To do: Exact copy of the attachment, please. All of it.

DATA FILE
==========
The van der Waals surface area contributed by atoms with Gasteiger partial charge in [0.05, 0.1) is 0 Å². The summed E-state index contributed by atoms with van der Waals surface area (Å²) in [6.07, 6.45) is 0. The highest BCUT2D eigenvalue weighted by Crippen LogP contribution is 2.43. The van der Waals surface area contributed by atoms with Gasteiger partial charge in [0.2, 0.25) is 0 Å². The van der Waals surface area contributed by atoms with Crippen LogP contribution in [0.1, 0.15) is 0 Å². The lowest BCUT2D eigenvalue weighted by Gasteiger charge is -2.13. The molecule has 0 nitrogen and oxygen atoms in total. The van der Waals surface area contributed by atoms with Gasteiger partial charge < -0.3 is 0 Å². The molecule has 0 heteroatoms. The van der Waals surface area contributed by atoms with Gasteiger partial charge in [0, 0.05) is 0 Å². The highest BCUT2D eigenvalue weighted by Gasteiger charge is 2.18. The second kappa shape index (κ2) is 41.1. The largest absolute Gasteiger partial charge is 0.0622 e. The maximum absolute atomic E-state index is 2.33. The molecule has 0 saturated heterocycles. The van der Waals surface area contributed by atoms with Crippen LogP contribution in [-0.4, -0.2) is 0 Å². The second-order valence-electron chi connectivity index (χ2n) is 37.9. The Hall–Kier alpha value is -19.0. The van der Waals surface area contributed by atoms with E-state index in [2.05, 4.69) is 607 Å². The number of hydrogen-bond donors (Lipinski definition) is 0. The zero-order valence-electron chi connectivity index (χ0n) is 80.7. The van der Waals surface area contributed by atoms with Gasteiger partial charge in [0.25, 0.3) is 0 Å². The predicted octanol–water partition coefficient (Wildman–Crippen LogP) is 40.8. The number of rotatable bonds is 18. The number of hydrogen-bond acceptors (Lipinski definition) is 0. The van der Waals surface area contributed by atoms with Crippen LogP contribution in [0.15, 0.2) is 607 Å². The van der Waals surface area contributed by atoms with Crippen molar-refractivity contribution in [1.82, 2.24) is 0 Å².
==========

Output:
The van der Waals surface area contributed by atoms with Gasteiger partial charge in [0.05, 0.1) is 0 Å². The summed E-state index contributed by atoms with van der Waals surface area (Å²) in [6.07, 6.45) is 0. The highest BCUT2D eigenvalue weighted by Crippen LogP contribution is 2.43. The van der Waals surface area contributed by atoms with Gasteiger partial charge in [0.2, 0.25) is 0 Å². The van der Waals surface area contributed by atoms with Crippen LogP contribution in [0.1, 0.15) is 0 Å². The lowest BCUT2D eigenvalue weighted by Gasteiger charge is -2.13. The molecule has 0 nitrogen and oxygen atoms in total. The van der Waals surface area contributed by atoms with Gasteiger partial charge < -0.3 is 0 Å². The molecule has 0 heteroatoms. The van der Waals surface area contributed by atoms with Gasteiger partial charge in [0, 0.05) is 0 Å². The highest BCUT2D eigenvalue weighted by Gasteiger charge is 2.18. The second kappa shape index (κ2) is 41.1. The largest absolute Gasteiger partial charge is 0.0622 e. The maximum absolute atomic E-state index is 2.33. The molecule has 0 saturated heterocycles. The van der Waals surface area contributed by atoms with Crippen LogP contribution in [-0.4, -0.2) is 0 Å². The second-order valence-electron chi connectivity index (χ2n) is 37.9. The Hall–Kier alpha value is -19.0. The van der Waals surface area contributed by atoms with E-state index in [2.05, 4.69) is 607 Å². The number of hydrogen-bond donors (Lipinski definition) is 0. The zero-order valence-electron chi connectivity index (χ0n) is 80.7. The van der Waals surface area contributed by atoms with Gasteiger partial charge in [0.25, 0.3) is 0 Å². The predicted octanol–water partition coefficient (Wildman–Crippen LogP) is 40.8. The number of rotatable bonds is 18. The number of hydrogen-bond acceptors (Lipinski definition) is 0. The van der Waals surface area contributed by atoms with Crippen LogP contribution in [0.15, 0.2) is 607 Å². The van der Waals surface area contributed by atoms with Crippen molar-refractivity contribution in [1.82, 2.24) is 0 Å².